When we published our policy document 14-19: opportunity and excellence at the beginning of last year we concluded that these problems could not be solved simply by short-term measures, important though they are. Longer-term reform is also necessary.

We therefore asked the working group to advise on a framework for qualifications that would enable all our young people to achieve their full potential, which would motivate them to stay in learning after the age of 16, and which would also reduce the burden of assessment on students, their teachers and the examinations system.

We have got to constantly prepare for the future. That means making sure that children get the grounding in the basics of literacy and numeracy.

It means actually strengthening GCSEs and A-levels and making sure in particular that at the top end, A-levels are made more stretching so that we're achieving more excellence throughout the education system.

I am determined that any evolution of the system must increase public confidence in it. Therefore my approach will be to build on all that is good in the current system, including the real and great strengths of A-levels and GCSEs. The Tomlinson report rightly confirms their place in the system and seeks to build on them. They would stay as the building blocks of any new system."

http://education.guardian.co.uk/1419educat...1330303,00.html

Edited by Charles Clarke
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The purpose of reform will be to improve upon the existing system, not replace it. As Mike Tomlinson and Charles Clarke said, GCSEs and A-levels will stay, so will externally marked exams. Reform will strengthen the existing system where it is inadequate, there will be greater challenge at the top for those on track to higher education. There will also be a sharper focus on the basics of literacy and numeracy and ICT. And there will also be improved vocational provision.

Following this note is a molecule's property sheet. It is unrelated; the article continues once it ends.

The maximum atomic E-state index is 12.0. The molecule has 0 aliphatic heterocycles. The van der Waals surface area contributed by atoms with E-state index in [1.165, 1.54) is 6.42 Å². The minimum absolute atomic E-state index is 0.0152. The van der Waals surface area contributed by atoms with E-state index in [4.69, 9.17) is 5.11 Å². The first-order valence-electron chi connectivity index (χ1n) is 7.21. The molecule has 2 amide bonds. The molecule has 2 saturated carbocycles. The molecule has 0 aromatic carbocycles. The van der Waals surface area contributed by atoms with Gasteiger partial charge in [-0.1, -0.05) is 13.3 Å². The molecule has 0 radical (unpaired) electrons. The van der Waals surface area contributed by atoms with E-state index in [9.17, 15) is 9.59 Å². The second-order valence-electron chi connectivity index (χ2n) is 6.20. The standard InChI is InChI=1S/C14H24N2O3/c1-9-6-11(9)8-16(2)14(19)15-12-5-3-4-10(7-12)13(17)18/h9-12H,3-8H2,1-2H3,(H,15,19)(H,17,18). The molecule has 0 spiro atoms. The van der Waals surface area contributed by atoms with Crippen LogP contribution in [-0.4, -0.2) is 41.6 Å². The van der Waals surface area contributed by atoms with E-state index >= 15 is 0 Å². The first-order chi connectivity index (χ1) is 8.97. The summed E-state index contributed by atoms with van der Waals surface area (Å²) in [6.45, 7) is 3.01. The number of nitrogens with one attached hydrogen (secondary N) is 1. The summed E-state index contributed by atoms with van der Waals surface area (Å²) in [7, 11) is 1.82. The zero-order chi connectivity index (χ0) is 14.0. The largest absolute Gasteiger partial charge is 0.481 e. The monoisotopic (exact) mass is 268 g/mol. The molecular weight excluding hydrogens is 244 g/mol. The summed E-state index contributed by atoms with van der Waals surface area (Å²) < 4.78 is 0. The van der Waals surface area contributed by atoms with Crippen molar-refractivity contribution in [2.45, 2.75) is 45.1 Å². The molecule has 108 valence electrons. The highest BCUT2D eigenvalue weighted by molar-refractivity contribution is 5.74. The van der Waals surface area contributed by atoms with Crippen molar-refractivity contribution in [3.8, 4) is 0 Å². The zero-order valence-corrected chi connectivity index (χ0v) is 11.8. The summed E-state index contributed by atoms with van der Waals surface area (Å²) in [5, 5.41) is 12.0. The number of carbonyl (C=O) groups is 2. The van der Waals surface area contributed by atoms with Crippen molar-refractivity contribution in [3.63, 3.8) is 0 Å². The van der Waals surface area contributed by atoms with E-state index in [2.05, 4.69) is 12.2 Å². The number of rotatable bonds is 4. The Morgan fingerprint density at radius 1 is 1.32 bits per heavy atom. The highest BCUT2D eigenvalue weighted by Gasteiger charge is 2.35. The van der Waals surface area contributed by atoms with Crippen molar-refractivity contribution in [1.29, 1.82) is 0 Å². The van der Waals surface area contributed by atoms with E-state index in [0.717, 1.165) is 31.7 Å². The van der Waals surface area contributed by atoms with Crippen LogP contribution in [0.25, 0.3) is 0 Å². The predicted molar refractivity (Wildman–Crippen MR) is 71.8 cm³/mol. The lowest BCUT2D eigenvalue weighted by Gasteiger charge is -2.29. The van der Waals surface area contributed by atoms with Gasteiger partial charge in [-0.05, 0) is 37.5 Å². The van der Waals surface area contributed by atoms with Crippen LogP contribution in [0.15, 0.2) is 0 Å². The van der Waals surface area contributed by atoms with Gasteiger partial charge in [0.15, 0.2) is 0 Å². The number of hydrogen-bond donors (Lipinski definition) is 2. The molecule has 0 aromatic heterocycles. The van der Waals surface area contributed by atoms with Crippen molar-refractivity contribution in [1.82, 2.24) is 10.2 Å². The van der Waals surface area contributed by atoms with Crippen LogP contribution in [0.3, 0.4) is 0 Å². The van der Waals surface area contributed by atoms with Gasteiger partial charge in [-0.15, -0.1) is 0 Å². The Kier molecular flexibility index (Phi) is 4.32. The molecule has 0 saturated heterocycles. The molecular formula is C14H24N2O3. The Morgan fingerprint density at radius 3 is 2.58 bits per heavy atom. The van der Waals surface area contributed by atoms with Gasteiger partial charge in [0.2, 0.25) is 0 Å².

http://www.guardian.co.uk/uk_news/story/0,...1330605,00.html

Edited by Tony Blair
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I also welcome the Tomlinson Report. Unlike Tony Blair and Charles Clarke I do not believe it is desirable to run Tomlinson’s diploma and GCSEs and A-levels together. Blair has obviously misread the report when he says: “As Mike Tomlinson and Charles Clarke said, GCSEs and A-levels will stay”. He might be right about Clarke (after all he loyally carries out his orders but completely wrong about Tomlinson. At least Michael Howard was honest in his rejection of Tomlinson’s proposals, insisting that the UK maintains the “gold standard of ‘A’ levels”. Blair has also talked in the same terms. It is clearly a phrase much used by those important focus groups.